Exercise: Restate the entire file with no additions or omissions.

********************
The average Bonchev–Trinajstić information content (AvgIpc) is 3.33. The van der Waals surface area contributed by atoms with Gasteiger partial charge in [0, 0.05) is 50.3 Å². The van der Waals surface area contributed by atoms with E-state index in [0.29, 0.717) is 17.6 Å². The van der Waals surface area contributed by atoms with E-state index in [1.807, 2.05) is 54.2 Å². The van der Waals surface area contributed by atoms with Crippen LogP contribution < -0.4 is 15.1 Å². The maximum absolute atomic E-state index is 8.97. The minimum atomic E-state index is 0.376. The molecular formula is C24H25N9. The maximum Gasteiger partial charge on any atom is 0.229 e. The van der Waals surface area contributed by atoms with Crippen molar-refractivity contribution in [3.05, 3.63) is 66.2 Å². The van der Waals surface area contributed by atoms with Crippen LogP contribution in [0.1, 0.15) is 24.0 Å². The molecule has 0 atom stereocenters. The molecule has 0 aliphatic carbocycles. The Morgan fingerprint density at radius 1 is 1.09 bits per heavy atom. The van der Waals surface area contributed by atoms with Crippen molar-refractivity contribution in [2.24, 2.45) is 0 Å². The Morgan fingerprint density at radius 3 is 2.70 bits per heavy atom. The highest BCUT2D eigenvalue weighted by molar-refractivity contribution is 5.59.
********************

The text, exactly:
The average Bonchev–Trinajstić information content (AvgIpc) is 3.33. The van der Waals surface area contributed by atoms with Gasteiger partial charge in [0, 0.05) is 50.3 Å². The van der Waals surface area contributed by atoms with E-state index in [0.29, 0.717) is 17.6 Å². The van der Waals surface area contributed by atoms with E-state index in [1.807, 2.05) is 54.2 Å². The van der Waals surface area contributed by atoms with Crippen LogP contribution < -0.4 is 15.1 Å². The maximum absolute atomic E-state index is 8.97. The minimum atomic E-state index is 0.376. The molecular formula is C24H25N9. The maximum Gasteiger partial charge on any atom is 0.229 e. The van der Waals surface area contributed by atoms with Crippen molar-refractivity contribution in [3.05, 3.63) is 66.2 Å². The van der Waals surface area contributed by atoms with Crippen LogP contribution in [0.1, 0.15) is 24.0 Å². The molecule has 0 atom stereocenters. The molecule has 0 aliphatic carbocycles. The Morgan fingerprint density at radius 1 is 1.09 bits per heavy atom. The van der Waals surface area contributed by atoms with Crippen molar-refractivity contribution in [2.24, 2.45) is 0 Å². The Morgan fingerprint density at radius 3 is 2.70 bits per heavy atom. The highest BCUT2D eigenvalue weighted by molar-refractivity contribution is 5.59.